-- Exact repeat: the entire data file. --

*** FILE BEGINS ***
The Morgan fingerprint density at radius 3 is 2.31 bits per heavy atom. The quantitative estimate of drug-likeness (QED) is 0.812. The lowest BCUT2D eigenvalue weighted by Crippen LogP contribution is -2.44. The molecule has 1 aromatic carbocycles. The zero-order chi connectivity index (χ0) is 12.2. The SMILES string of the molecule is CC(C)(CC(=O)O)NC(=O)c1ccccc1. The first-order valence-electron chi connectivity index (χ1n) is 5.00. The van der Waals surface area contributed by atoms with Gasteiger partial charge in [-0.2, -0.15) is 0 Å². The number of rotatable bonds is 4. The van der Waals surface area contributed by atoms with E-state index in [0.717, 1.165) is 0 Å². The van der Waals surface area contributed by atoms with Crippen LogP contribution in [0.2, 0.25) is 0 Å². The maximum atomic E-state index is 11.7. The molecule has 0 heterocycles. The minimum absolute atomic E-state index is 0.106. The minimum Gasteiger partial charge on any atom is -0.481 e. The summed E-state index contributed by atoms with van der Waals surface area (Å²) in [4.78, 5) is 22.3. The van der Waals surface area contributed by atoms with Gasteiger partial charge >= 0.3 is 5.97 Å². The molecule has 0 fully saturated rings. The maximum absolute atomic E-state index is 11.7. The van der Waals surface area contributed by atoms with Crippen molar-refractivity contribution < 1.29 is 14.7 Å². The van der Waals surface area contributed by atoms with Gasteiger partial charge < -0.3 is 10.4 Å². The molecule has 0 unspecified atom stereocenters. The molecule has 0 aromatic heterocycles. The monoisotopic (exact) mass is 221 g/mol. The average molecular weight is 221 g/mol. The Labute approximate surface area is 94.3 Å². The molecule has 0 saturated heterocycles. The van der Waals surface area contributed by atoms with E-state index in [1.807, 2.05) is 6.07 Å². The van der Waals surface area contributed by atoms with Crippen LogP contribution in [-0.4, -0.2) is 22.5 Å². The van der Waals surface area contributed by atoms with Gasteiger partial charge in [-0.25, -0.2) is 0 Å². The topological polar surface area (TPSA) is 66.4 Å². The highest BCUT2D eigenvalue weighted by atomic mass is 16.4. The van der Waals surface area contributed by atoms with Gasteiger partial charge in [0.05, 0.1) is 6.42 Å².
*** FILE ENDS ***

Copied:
The Morgan fingerprint density at radius 3 is 2.31 bits per heavy atom. The quantitative estimate of drug-likeness (QED) is 0.812. The lowest BCUT2D eigenvalue weighted by Crippen LogP contribution is -2.44. The molecule has 1 aromatic carbocycles. The zero-order chi connectivity index (χ0) is 12.2. The SMILES string of the molecule is CC(C)(CC(=O)O)NC(=O)c1ccccc1. The first-order valence-electron chi connectivity index (χ1n) is 5.00. The van der Waals surface area contributed by atoms with Gasteiger partial charge in [-0.2, -0.15) is 0 Å². The number of rotatable bonds is 4. The van der Waals surface area contributed by atoms with E-state index in [0.717, 1.165) is 0 Å². The van der Waals surface area contributed by atoms with Crippen LogP contribution in [0.2, 0.25) is 0 Å². The maximum atomic E-state index is 11.7. The molecule has 0 heterocycles. The minimum absolute atomic E-state index is 0.106. The minimum Gasteiger partial charge on any atom is -0.481 e. The summed E-state index contributed by atoms with van der Waals surface area (Å²) in [4.78, 5) is 22.3. The van der Waals surface area contributed by atoms with Gasteiger partial charge >= 0.3 is 5.97 Å². The molecule has 0 fully saturated rings. The maximum absolute atomic E-state index is 11.7. The van der Waals surface area contributed by atoms with Crippen molar-refractivity contribution < 1.29 is 14.7 Å². The van der Waals surface area contributed by atoms with Gasteiger partial charge < -0.3 is 10.4 Å². The molecule has 0 unspecified atom stereocenters. The molecule has 0 aromatic heterocycles. The monoisotopic (exact) mass is 221 g/mol. The average molecular weight is 221 g/mol. The Labute approximate surface area is 94.3 Å². The molecule has 0 saturated heterocycles. The van der Waals surface area contributed by atoms with E-state index in [1.807, 2.05) is 6.07 Å². The van der Waals surface area contributed by atoms with Crippen LogP contribution in [-0.4, -0.2) is 22.5 Å². The van der Waals surface area contributed by atoms with Gasteiger partial charge in [-0.25, -0.2) is 0 Å². The topological polar surface area (TPSA) is 66.4 Å². The highest BCUT2D eigenvalue weighted by atomic mass is 16.4. The van der Waals surface area contributed by atoms with Gasteiger partial charge in [0.05, 0.1) is 6.42 Å².